February 1984

Article by Lydia Sherwood

R. Stevie Moore

   Although he has several vinyl recordings to his credit,
R. Stevie Moore still prefers making cassettes. Because
his musical influences run the gamut from "Frank to
Frank (Sinatra and Zappa), and both Johns (Lydon and
Lennon)" he's often labeled as eccentric as his logical
and noteworthy predecessors, Syd Barrett and Brian Wil-
son. Though he's not a homegrown Garden Stater (he's a
transplanted Tennessee boy with roots in Nashville) he's
helping to keep New Jersey a musical hotbed.

   Robert Steven Moore is the product of an early and
rich musical heritage. His father, Bob Moore, is a bassist
who sessioned with Elvis during the '60s and still backs
other country legends, including Jerry Lee Lewis, Roy
Orbison, Tammy Wynettes and Willie Nelson. R. Stevie
was inducted into the regime at an early age. At nine, he
sang the line "but I love you, Daddy" (sic) on a Jim Reeves
record and also appeared on a Heinz spaghetti commer-
cial. He later did session work, acted as a song promoter
---a "typical Nashville son's job"---and gigged the mid-
west in lounge bands.)

   Though he was surrounded by the cream of the coun-
try crop and regularly sat in on their recording sessions,
Moore took the scene for granted. "I never looked on
them as idols," he says "and though I guess I used to
marvel about being in a recording studio, after a while,
it was routine. I wasn't really going there to learn, it was
more like, going to meet dad at Columbia B studio."

   Moore has since learned to appreciate his roots but
back then, when the British invaded our territory,
Moore seized the opportunity to escape from a stifling
environment. "The Beatles turned me on to pop and
melody," he says. Moore's musical direction veered left,
and it's been headed even further ever since. A clash of
musical consciousness formed between Bob and son.

   Luckily, an emphatic uncle, Harry Palmer,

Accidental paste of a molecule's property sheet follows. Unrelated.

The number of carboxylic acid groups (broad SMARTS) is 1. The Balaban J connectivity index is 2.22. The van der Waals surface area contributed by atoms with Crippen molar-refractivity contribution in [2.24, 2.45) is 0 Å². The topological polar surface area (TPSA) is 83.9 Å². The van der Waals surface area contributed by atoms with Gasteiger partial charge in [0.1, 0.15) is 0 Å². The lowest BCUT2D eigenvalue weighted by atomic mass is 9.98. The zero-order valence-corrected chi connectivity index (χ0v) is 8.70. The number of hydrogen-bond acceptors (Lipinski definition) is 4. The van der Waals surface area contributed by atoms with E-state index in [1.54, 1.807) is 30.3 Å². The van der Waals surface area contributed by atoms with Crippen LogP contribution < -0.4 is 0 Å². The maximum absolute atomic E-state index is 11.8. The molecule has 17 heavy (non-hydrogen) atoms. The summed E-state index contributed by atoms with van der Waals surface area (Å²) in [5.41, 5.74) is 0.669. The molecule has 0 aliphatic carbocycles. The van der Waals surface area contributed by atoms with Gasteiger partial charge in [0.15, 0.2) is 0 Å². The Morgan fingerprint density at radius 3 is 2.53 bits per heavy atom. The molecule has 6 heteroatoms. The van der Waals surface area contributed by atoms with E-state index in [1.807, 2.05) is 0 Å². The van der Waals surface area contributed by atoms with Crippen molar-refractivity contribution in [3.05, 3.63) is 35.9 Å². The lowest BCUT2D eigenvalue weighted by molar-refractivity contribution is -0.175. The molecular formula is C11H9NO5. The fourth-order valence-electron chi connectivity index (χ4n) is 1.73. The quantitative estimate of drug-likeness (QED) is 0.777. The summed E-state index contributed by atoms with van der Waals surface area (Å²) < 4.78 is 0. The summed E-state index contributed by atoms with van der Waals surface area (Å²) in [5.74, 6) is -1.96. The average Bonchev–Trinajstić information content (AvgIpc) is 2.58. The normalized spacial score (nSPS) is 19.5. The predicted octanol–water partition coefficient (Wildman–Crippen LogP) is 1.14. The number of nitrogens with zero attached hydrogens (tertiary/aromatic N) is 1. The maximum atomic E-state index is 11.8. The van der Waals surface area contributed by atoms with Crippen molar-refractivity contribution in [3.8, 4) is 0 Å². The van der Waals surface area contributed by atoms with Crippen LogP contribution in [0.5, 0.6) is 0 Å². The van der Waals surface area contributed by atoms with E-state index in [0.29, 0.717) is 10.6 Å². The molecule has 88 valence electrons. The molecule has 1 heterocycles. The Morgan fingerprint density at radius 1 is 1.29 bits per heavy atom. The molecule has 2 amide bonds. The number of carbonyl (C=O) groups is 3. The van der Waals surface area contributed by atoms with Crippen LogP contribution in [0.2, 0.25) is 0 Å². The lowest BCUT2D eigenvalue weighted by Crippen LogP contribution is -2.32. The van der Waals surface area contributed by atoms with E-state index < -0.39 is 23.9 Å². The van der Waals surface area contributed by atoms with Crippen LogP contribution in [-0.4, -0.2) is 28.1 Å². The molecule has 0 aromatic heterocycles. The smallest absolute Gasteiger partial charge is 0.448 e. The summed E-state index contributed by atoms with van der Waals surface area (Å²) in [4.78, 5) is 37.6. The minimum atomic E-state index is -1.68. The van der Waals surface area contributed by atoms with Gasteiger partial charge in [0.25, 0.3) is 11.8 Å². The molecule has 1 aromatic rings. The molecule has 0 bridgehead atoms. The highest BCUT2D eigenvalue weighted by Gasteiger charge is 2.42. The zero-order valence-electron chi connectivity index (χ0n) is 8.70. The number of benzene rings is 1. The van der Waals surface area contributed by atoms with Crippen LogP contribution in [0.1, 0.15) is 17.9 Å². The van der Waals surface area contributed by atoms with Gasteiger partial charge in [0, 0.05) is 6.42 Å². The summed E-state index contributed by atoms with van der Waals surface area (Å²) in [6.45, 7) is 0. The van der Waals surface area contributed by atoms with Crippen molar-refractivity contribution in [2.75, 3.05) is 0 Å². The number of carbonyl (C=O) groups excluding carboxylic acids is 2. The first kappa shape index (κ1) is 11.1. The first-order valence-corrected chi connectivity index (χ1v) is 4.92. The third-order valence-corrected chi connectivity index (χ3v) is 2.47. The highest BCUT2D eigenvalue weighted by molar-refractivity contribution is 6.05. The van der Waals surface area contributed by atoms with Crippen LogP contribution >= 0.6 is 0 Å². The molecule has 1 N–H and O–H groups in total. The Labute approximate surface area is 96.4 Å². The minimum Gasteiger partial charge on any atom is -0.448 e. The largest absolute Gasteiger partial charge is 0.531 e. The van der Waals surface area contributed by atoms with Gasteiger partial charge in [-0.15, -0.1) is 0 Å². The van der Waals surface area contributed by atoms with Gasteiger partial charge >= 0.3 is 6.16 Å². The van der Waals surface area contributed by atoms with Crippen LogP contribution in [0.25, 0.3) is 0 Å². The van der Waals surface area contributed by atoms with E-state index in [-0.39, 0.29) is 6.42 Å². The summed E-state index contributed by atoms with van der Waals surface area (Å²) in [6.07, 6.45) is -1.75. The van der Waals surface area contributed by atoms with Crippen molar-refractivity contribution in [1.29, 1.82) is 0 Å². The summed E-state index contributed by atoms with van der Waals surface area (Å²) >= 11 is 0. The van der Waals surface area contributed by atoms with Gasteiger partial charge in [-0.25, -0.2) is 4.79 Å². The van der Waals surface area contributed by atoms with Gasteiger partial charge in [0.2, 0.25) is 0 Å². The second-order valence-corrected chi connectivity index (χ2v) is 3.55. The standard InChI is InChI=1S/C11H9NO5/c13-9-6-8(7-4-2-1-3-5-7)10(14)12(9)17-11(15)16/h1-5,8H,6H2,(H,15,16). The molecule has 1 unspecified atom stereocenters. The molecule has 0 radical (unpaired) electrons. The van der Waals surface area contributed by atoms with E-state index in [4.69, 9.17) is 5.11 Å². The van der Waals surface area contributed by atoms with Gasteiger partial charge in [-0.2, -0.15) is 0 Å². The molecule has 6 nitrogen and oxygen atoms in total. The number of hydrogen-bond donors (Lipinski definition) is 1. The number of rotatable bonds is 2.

encouraged Stevie's inclinations (and eventually
prompted him to plant himself in New Jersey) and pro-
vided the necessary funds to release Moore's first album,
Phonography, in 1976. A subsequent EP, Stance, featur-
ing 4 (sic) tracks from Phonography and a second LP,
Delicate Tension, soon followed. These efforts garnered
praise from members of the press and a small but loyal
core of fans was established.

   Moore is proud of his previous vinyl efforts and is not
adverse to the idea of "letting other people put me on
record." In fact, a spring release is slated for What's The
on the Cuneiform label. "But it's clearly not my
motive, never was," he says about disc-making. He
points out that "only about 2% of my concern is towards
making records. The records that were made aren't
worse for, or better for, being records," he feels. Instead,
Moore is a stalwart proponent of the do-it-yourself home
recording method, firmly believing that it offers the best
approach to his creativity.

   "My music has always been 'radio show format' in
that it's presented one thing after another, with hardly
any spaces between. I also believe in spreading variety in
a program. Instead of just song, song, song, there should
be different moods; rock, jazz, parody, country, bad
quality on purpose, acoustic song, noise, spoken word."
(Moore also emplys this technique via his weekly radio
show on WFMU, located on the campus of Upsala Col-